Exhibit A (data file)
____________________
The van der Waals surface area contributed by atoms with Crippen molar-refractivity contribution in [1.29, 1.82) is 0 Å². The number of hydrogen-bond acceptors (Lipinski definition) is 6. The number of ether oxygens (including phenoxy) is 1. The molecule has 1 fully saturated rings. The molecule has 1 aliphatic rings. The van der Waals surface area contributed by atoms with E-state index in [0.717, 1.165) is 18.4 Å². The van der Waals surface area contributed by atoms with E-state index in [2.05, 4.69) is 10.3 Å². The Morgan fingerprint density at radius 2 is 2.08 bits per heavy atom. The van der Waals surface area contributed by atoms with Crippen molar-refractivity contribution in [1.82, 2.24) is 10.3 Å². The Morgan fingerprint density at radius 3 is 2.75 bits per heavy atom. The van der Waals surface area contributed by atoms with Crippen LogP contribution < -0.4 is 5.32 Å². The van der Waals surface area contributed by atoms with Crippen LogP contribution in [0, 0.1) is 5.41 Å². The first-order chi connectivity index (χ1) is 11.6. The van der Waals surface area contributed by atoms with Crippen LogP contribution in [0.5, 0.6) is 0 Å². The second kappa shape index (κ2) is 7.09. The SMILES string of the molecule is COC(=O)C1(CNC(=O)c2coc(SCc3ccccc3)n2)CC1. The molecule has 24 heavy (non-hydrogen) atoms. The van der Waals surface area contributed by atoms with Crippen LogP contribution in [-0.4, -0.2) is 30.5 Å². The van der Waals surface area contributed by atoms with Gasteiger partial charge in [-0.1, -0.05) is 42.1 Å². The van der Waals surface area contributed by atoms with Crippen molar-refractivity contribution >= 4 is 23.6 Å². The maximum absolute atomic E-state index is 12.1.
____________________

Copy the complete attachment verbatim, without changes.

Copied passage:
The van der Waals surface area contributed by atoms with Crippen molar-refractivity contribution in [1.29, 1.82) is 0 Å². The number of hydrogen-bond acceptors (Lipinski definition) is 6. The number of ether oxygens (including phenoxy) is 1. The molecule has 1 fully saturated rings. The molecule has 1 aliphatic rings. The van der Waals surface area contributed by atoms with E-state index in [0.717, 1.165) is 18.4 Å². The van der Waals surface area contributed by atoms with E-state index in [2.05, 4.69) is 10.3 Å². The Morgan fingerprint density at radius 2 is 2.08 bits per heavy atom. The van der Waals surface area contributed by atoms with Crippen molar-refractivity contribution in [1.82, 2.24) is 10.3 Å². The Morgan fingerprint density at radius 3 is 2.75 bits per heavy atom. The van der Waals surface area contributed by atoms with Crippen LogP contribution < -0.4 is 5.32 Å². The van der Waals surface area contributed by atoms with Crippen LogP contribution in [0, 0.1) is 5.41 Å². The first-order chi connectivity index (χ1) is 11.6. The van der Waals surface area contributed by atoms with Crippen LogP contribution in [0.5, 0.6) is 0 Å². The second kappa shape index (κ2) is 7.09. The SMILES string of the molecule is COC(=O)C1(CNC(=O)c2coc(SCc3ccccc3)n2)CC1. The molecule has 24 heavy (non-hydrogen) atoms. The van der Waals surface area contributed by atoms with Crippen LogP contribution in [-0.4, -0.2) is 30.5 Å². The van der Waals surface area contributed by atoms with Gasteiger partial charge in [-0.1, -0.05) is 42.1 Å². The van der Waals surface area contributed by atoms with Crippen molar-refractivity contribution >= 4 is 23.6 Å². The maximum absolute atomic E-state index is 12.1.